• The Atomium: Located by the Wuhan lake, the Atomium is the best place to have real Belgian beers while enjoying a spectacular lakefront setting. A sister bar to Brussels Beer Garden, it offers the same quality selection of pub food and beers at good prices. Almost all major sports events are shown live on its numerous screens, so it’s the perfect destination for game night.

• Blue Sky Café: An all-round bar, cafe, restaurant and nightclub that is popular with visitors as it regularly hosts themed parties that attract the expatriate community. During the weekends it also becomes a popular live music venue. Blue Sky cafe has two floors, one with a laid back lounge atmosphere perfect for social groups, and the other is a nightclub with a dance floor and a DJ booth.

• Hot & Crazy Sugar Daddy York Bar: Better known as ‘York Bar’, this well-known beer joint sits in the middle of a busy street in Hankou. A quirky chill-out spot, it features an outside bar with plenty of tables, perfect for laid back summer nights. York Bar regularly hosts live music events. Its eccentric owner 'Sugar Daddy' is an interesting local character worth talking to; he loves chatting to foreigners. A gallery of African masks and other antiquities can be found within York Bar's premises.


Shopping Malls

Some of the malls in Wuhan include:

• Wuhan Shopping Plaza

• Wuhan Mall

• Wuhan International Plaza

• Wanda Plaza

• Guoti Wuhan Shopping Center

• Jiahong Shopping Center

• Wuhan Capital Square

• Kaide Mall

• Optical Valley International Plaza

• Wuhan Bailian Outlets Plaza


Outdoors

Guiyuan Temple: An afternoon at this revered 350-year-old Buddhist temple can fluctuate between serenity and chaos, depending on the tour buses. Pass a large rectangular pond where turtles cling like shipwrecked sailors to two metal lotus flowers and examine the magnificently burnished cabinet housing Milefo in the first hall.

The highlights of Hubei's Provincial Museum are excavations from the Tomb of Marquis Yi: there are bronze wares, weaponry and musical instruments – including one of the world’s largest, a remarkable five-tonne set of 65 double-tone bronze bells. Half-hour chime bell performances (¥30) are given thrice daily (10.30 am, 2 pm and 3 pm) during the week, with an extra performance at 11.30 am on the weekend. Other exhibits here include Palaeolithic fossils and Neolithic bronzes and pottery.

Yellow Crane Tower: Wuhan's Yellow Crane Tower is the city's most revered landmark. The building as it currently stands was erected in 1981; however, this historical pagoda has been torn down and rebuilt more times than most people care to remember. Once a military watchtower, the five-floor structure now serves purely commemorative purposes. As a source of pride among locals, it's a universally accepted truth that no trip to Wuhan is complete without climbing to the fifth floor and checking out the bird's-eye view.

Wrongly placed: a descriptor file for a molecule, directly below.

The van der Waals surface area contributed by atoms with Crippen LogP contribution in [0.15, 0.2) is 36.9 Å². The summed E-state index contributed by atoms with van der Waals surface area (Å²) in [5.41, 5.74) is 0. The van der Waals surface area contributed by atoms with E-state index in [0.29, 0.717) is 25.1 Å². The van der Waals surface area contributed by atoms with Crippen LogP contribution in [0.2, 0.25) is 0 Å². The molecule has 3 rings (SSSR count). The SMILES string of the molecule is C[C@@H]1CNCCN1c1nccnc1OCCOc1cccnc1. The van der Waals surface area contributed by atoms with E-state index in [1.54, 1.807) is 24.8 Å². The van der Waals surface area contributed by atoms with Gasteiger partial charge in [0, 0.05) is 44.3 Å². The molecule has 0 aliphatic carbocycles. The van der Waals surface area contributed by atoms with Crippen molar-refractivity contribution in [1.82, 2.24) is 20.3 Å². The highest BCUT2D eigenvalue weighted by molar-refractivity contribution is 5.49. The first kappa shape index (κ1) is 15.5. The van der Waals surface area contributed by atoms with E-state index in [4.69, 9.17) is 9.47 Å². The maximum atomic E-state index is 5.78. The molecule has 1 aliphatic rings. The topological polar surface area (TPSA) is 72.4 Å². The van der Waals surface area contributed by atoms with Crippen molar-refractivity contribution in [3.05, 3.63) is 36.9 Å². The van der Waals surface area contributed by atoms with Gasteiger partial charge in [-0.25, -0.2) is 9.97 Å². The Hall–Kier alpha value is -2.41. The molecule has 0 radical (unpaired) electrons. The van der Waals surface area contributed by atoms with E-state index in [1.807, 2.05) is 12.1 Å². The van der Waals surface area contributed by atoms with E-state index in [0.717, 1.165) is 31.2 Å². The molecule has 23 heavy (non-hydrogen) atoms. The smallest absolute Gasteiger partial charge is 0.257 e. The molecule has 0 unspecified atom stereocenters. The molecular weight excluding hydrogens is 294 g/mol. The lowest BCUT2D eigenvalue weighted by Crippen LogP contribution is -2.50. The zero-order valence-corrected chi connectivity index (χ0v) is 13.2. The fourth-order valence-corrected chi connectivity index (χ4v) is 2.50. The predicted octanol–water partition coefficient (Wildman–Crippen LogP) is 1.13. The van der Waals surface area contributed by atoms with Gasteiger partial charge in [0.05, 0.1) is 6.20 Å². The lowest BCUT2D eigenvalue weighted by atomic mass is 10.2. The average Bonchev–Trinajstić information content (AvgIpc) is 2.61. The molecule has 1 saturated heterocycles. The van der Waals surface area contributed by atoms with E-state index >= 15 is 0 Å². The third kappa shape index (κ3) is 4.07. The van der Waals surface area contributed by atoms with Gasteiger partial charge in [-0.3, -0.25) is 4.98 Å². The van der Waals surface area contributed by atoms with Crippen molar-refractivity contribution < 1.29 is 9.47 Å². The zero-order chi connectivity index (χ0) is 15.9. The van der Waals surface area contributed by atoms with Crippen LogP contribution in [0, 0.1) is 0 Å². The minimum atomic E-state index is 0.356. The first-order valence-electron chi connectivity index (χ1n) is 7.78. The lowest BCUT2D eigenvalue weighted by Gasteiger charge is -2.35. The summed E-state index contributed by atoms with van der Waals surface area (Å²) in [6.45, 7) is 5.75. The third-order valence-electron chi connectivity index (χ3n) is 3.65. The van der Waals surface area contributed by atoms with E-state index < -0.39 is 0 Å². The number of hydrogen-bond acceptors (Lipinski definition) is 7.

The Han Show: Inspired by the Chu-Han Dynasty, the City of Wuhan and the spirit of the Han nationality, this theatrical, acrobatic water spectacle is a unique experience. The show takes place inside a stadium which was custom-built to resemble a Chinese-lantern. The building itself often described as an architectural marvel, is enough to get the crowd excited. Launched in Wuhan in 2014, this stunning performance is the brainchild of renowned theatre director, Franco Dragone, also known for his involvement in Cirque du Soleil.

Baotong Temple: Despite being repeatedly destroyed and rebuilt over the years, this Buddhist shrine has managed to maintain a unique and intricate beauty. A strong aroma of incense wafts through the grounds of the fully-functioning temple as monks meditate and visiting worshippers drop by and show their respects. Atop a hill behind the buildings sits Hongshan Pagoda.

As well as being the largest scenic area in Wuhan, East Lake is the biggest inner-city lake in the whole of China. Famed throughout the city for its distinct, tranquil viewing platforms and its beautiful springtime blossoms, it certainly takes more than one day to discover what East Lake has to offer. From tea-houses and restaurants to biking and boats, there are endless surprises to be discovered on these shores.

Positioned in the shadows of the majestic Yellow Crane Tower, Hubu Alley is Wuhan’s most important and visited snack street. With more than 100 vendors holding permanent positions, it’s no wonder this alley is treasured by tourists and locals alike. Since the street is famed for the abundance of food on offer, it’s hard to decide what to go for. However, hot dry noodles, tofu skin, duck necks and Chinese pork sandwiches are all local specialties.

Positioned on the picturesque banks of East Lake sits one of Wuhan's most celebrated scenic areas. Come springtime, tourists flock from far and wide to Wuhan University campus to catch a glimpse of some of China's most enviable blossom gardens. But this attraction is so much more than just a pretty face – as one of the country's top universities, visitors can expect to bear witness to majestic architecture and delve into the history of some of the institution's most notable alumni.


Universities and Colleges

Some of the universities and colleges found in the country include:

• Wuhan University

• Wuhan University of Technology

• Central China Central University

• Wuhan Institute of Technology

• Zhongnan University of Economics and Law

• Hubei Institute of Fine Arts

• South-Central University for Nationalities

• Zhong Nan Theological College

• Wuhan Vocational College of Software and Engineering

• Wuhan Conservatory of Music


Relationship

In China, many couples often meet each other through mutual friends or social gatherings. However, online dating and matchmaking are becoming more popular. Intimate relations and public displays of affection are discouraged throughout the country but are becoming more common in cities. According to a general health report, the percentage of the population engaging in premarital intercourse has increased from 40% in 1994 to 71.4% in 2012. More than half of the younger Chinese population no longer considers virginity at marriage a serious matter.